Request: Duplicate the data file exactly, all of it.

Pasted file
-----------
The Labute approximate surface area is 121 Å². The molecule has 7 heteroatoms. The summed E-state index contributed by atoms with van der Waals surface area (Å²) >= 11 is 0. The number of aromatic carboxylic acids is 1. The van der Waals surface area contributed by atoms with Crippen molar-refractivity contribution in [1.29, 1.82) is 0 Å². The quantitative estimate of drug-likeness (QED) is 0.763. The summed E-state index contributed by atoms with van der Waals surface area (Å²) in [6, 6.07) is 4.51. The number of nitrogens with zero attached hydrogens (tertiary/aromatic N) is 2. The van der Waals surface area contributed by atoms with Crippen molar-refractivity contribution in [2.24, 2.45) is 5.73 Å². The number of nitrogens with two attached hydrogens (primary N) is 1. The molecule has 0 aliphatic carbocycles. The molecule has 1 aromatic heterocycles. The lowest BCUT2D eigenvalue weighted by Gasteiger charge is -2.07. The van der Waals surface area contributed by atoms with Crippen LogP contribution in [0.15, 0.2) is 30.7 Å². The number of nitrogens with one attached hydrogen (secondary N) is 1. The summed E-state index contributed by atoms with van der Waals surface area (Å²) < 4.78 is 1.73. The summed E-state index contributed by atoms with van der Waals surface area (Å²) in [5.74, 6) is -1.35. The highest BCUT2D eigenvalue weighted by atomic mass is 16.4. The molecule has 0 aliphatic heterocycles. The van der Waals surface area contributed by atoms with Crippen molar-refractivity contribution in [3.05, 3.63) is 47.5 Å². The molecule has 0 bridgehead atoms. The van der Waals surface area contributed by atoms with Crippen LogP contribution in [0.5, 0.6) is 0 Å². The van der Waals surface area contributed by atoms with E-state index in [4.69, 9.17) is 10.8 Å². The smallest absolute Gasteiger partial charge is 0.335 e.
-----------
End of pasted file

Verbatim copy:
The Labute approximate surface area is 121 Å². The molecule has 7 heteroatoms. The summed E-state index contributed by atoms with van der Waals surface area (Å²) >= 11 is 0. The number of aromatic carboxylic acids is 1. The van der Waals surface area contributed by atoms with Crippen molar-refractivity contribution in [1.29, 1.82) is 0 Å². The quantitative estimate of drug-likeness (QED) is 0.763. The summed E-state index contributed by atoms with van der Waals surface area (Å²) in [6, 6.07) is 4.51. The number of nitrogens with zero attached hydrogens (tertiary/aromatic N) is 2. The van der Waals surface area contributed by atoms with Crippen molar-refractivity contribution in [2.24, 2.45) is 5.73 Å². The number of nitrogens with two attached hydrogens (primary N) is 1. The molecule has 0 aliphatic carbocycles. The molecule has 1 aromatic heterocycles. The lowest BCUT2D eigenvalue weighted by Gasteiger charge is -2.07. The van der Waals surface area contributed by atoms with Crippen LogP contribution in [0.15, 0.2) is 30.7 Å². The number of nitrogens with one attached hydrogen (secondary N) is 1. The summed E-state index contributed by atoms with van der Waals surface area (Å²) < 4.78 is 1.73. The summed E-state index contributed by atoms with van der Waals surface area (Å²) in [5.74, 6) is -1.35. The highest BCUT2D eigenvalue weighted by atomic mass is 16.4. The molecule has 0 aliphatic heterocycles. The van der Waals surface area contributed by atoms with Crippen molar-refractivity contribution in [3.05, 3.63) is 47.5 Å². The molecule has 0 bridgehead atoms. The van der Waals surface area contributed by atoms with Crippen LogP contribution in [0.5, 0.6) is 0 Å². The van der Waals surface area contributed by atoms with E-state index in [4.69, 9.17) is 10.8 Å². The smallest absolute Gasteiger partial charge is 0.335 e.